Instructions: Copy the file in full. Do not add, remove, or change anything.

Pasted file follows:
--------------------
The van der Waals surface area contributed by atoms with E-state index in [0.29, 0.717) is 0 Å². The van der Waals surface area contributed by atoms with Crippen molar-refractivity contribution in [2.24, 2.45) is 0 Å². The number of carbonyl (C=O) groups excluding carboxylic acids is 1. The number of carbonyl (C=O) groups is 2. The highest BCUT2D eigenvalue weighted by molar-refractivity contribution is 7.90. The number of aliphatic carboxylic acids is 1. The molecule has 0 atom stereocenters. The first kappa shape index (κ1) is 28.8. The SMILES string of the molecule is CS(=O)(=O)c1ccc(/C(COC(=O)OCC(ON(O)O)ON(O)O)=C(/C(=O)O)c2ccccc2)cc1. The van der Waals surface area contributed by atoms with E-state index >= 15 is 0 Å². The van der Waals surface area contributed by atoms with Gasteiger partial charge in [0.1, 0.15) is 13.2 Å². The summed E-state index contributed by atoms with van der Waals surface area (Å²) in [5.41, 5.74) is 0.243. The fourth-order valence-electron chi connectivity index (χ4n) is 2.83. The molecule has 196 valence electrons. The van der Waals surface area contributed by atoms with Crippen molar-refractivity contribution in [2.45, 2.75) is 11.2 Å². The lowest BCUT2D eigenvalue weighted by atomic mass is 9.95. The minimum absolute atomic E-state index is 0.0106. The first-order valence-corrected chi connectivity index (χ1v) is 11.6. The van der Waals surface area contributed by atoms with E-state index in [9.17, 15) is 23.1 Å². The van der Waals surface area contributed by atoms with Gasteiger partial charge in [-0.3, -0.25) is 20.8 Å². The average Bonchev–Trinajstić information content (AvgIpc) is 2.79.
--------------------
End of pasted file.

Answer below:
The van der Waals surface area contributed by atoms with E-state index in [0.29, 0.717) is 0 Å². The van der Waals surface area contributed by atoms with Crippen molar-refractivity contribution in [2.24, 2.45) is 0 Å². The number of carbonyl (C=O) groups excluding carboxylic acids is 1. The number of carbonyl (C=O) groups is 2. The highest BCUT2D eigenvalue weighted by molar-refractivity contribution is 7.90. The number of aliphatic carboxylic acids is 1. The molecule has 0 atom stereocenters. The first kappa shape index (κ1) is 28.8. The SMILES string of the molecule is CS(=O)(=O)c1ccc(/C(COC(=O)OCC(ON(O)O)ON(O)O)=C(/C(=O)O)c2ccccc2)cc1. The van der Waals surface area contributed by atoms with E-state index >= 15 is 0 Å². The van der Waals surface area contributed by atoms with Gasteiger partial charge in [0.1, 0.15) is 13.2 Å². The summed E-state index contributed by atoms with van der Waals surface area (Å²) in [5.41, 5.74) is 0.243. The fourth-order valence-electron chi connectivity index (χ4n) is 2.83. The molecule has 196 valence electrons. The van der Waals surface area contributed by atoms with Crippen molar-refractivity contribution in [2.45, 2.75) is 11.2 Å². The lowest BCUT2D eigenvalue weighted by atomic mass is 9.95. The minimum absolute atomic E-state index is 0.0106. The first-order valence-corrected chi connectivity index (χ1v) is 11.6. The van der Waals surface area contributed by atoms with E-state index in [9.17, 15) is 23.1 Å². The van der Waals surface area contributed by atoms with Gasteiger partial charge in [-0.3, -0.25) is 20.8 Å². The average Bonchev–Trinajstić information content (AvgIpc) is 2.79.